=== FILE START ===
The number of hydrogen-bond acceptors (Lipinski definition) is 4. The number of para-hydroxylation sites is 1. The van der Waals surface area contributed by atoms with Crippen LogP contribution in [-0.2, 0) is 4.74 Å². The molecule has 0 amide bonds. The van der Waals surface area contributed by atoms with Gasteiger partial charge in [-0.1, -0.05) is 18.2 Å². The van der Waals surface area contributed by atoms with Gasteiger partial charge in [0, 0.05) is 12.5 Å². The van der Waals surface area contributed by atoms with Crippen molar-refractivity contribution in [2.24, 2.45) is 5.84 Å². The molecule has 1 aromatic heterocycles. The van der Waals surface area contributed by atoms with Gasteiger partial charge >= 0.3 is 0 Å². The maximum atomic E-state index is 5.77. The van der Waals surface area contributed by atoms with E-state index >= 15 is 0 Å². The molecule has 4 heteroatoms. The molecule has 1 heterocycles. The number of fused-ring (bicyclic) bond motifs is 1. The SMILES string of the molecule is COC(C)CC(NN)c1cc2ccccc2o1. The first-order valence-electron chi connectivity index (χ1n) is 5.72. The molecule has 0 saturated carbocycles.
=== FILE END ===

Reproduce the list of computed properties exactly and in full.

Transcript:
The number of hydrogen-bond acceptors (Lipinski definition) is 4. The number of para-hydroxylation sites is 1. The van der Waals surface area contributed by atoms with Crippen LogP contribution in [-0.2, 0) is 4.74 Å². The molecule has 0 amide bonds. The van der Waals surface area contributed by atoms with Gasteiger partial charge in [-0.1, -0.05) is 18.2 Å². The van der Waals surface area contributed by atoms with Gasteiger partial charge in [0, 0.05) is 12.5 Å². The van der Waals surface area contributed by atoms with Crippen molar-refractivity contribution in [2.24, 2.45) is 5.84 Å². The molecule has 1 aromatic heterocycles. The van der Waals surface area contributed by atoms with Gasteiger partial charge >= 0.3 is 0 Å². The maximum atomic E-state index is 5.77. The van der Waals surface area contributed by atoms with E-state index >= 15 is 0 Å². The molecule has 4 heteroatoms. The molecule has 1 heterocycles. The number of fused-ring (bicyclic) bond motifs is 1. The SMILES string of the molecule is COC(C)CC(NN)c1cc2ccccc2o1. The first-order valence-electron chi connectivity index (χ1n) is 5.72. The molecule has 0 saturated carbocycles.